Over the past few months Garry McDonald has been out walking in his Glenunga neighbourhood and meeting lots of people.
“I was overjoyed at seeing teddy bears stuck in hedges and fences,” Garry says. “I call them ‘bed buddies’ because that is what my grandkids call them.”
He was impressed by the lack of security and the apparent confidence in the community that the teddy bears would not be stolen; and decided to add a 'bed buddy', Barnie, to his front gate.
“He had such a lovely coat that I made a raincoat for him from a shopping bag for the winter,” says Garry.
Garry added more to the 'collection'. “Eiligh is a Scottish lass who carries a shield which resembles the Coronavirus emblem. She is in the back window of my car to protect me from the virus coming up from behind me!”
Garry was struck by the positive community spirit these bed buddies seemed to epitomise and started a competition to find the display which was the most innovative and showed community engagement.
The woman who won (Sheriden) had a collection of bears and toys around a tree on her verge and a hand written note asking children to take them to the park for a play because she could not leave the house. Garry gave her a big box of chocolates.
He also took a photo of a family with their ‘bed buddies’ and entered it into an RAA competition which also won a box of chocolates.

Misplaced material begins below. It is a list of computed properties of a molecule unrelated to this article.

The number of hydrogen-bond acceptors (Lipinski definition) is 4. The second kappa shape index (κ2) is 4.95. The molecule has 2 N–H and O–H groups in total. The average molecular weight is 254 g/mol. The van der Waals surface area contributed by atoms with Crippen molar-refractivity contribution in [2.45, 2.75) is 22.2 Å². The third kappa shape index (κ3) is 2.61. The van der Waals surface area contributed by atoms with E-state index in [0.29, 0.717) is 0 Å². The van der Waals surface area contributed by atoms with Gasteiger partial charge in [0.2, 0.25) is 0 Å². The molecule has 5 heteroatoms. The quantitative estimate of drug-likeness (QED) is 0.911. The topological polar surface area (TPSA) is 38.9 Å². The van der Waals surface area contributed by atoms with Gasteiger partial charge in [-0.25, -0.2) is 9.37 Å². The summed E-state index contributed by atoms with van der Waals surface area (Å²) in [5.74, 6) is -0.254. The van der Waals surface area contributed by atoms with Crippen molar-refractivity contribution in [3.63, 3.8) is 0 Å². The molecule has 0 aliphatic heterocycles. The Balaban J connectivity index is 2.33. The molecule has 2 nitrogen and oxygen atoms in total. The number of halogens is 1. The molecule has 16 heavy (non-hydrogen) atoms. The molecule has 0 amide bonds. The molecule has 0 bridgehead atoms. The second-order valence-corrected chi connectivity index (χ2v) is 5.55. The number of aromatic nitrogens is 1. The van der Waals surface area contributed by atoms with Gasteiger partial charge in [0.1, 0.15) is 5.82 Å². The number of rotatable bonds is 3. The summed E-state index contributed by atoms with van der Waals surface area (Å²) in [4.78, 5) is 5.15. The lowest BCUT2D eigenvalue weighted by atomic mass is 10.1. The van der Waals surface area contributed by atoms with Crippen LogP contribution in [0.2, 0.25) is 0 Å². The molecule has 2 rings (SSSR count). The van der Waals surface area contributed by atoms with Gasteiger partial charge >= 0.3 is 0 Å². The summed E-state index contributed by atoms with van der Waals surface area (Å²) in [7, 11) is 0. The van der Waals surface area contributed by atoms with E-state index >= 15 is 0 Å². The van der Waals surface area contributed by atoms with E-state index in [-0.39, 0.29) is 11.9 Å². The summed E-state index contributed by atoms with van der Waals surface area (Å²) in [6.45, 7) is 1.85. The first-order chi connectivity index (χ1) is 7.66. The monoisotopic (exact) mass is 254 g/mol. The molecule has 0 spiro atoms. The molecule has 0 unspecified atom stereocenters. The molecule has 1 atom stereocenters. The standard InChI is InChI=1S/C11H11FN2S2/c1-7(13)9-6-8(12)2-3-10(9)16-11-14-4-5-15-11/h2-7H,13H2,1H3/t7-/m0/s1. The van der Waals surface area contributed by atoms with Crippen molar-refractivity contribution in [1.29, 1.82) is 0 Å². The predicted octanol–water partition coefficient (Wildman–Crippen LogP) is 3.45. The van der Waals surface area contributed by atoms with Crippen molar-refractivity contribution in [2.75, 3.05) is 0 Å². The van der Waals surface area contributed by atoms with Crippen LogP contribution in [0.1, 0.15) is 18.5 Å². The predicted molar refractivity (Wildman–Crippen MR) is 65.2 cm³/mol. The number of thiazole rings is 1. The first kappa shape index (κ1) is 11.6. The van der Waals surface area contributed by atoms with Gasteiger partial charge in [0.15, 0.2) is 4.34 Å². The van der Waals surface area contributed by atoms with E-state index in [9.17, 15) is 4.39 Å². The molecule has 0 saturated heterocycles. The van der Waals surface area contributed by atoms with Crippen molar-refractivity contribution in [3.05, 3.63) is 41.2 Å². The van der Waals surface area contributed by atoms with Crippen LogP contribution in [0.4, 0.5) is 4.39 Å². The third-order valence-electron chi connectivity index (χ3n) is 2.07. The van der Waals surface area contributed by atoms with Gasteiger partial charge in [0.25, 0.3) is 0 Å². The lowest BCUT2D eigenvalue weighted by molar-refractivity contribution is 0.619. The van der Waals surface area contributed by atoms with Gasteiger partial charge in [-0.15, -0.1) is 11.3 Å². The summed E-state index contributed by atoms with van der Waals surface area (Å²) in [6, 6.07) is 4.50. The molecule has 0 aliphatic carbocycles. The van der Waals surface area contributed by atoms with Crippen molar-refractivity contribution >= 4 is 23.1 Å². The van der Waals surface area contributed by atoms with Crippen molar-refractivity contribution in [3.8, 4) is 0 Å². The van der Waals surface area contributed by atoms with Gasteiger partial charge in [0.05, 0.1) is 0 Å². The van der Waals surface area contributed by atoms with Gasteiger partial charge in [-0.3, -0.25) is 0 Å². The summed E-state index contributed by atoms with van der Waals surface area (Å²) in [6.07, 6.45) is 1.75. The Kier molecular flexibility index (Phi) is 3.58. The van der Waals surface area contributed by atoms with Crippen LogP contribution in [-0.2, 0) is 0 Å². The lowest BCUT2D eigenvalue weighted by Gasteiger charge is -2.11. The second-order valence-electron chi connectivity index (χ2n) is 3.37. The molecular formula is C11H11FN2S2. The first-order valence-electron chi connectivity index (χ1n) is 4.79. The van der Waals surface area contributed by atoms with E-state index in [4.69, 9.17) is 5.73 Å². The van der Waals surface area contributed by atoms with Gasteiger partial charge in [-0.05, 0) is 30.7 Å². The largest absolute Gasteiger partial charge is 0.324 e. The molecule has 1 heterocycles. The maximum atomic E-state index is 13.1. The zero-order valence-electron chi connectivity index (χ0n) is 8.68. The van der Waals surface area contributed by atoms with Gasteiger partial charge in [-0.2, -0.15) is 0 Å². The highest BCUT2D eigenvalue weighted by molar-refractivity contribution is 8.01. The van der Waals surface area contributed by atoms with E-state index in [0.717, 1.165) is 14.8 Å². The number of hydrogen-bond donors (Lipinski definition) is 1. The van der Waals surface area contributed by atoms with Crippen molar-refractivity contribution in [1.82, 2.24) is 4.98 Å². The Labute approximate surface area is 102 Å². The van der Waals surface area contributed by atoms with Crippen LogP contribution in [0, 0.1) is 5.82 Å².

“Michelle and Adrian and their boys have joined a growing number of Glenunga residents bringing joy to young and old sharing their 'bed buddies' with those who traverse the local streets,” says Garry. “Like all acts of kindness, it is infectious. Behind each 'bed buddy' is a family saying they want to be part of bringing silver linings to lighten the impact of COVID-19, displaying a desire to be neighbourly and to build this community.”
“People are reaching out and wanting to be neighbourly,” Garry says. “COVID has given us the chance to be more neighbourly.” He says he smiles at people in the street and they smile back. “I say ‘hi’ and they say ‘hi’. We really are all in this together.”
Garry says Council’s Know Your Neighbours campaign is in this same spirit. He encourages people to get to know a neighbour and maybe offer to do a small thing for them, like putting out the weekly rubbish bin. “Don’t be afraid to approach someone and offer some help. You don’t have to become firm friends but you can make a difference for someone by doing a favour – however small.”
Know Your Neighbours web page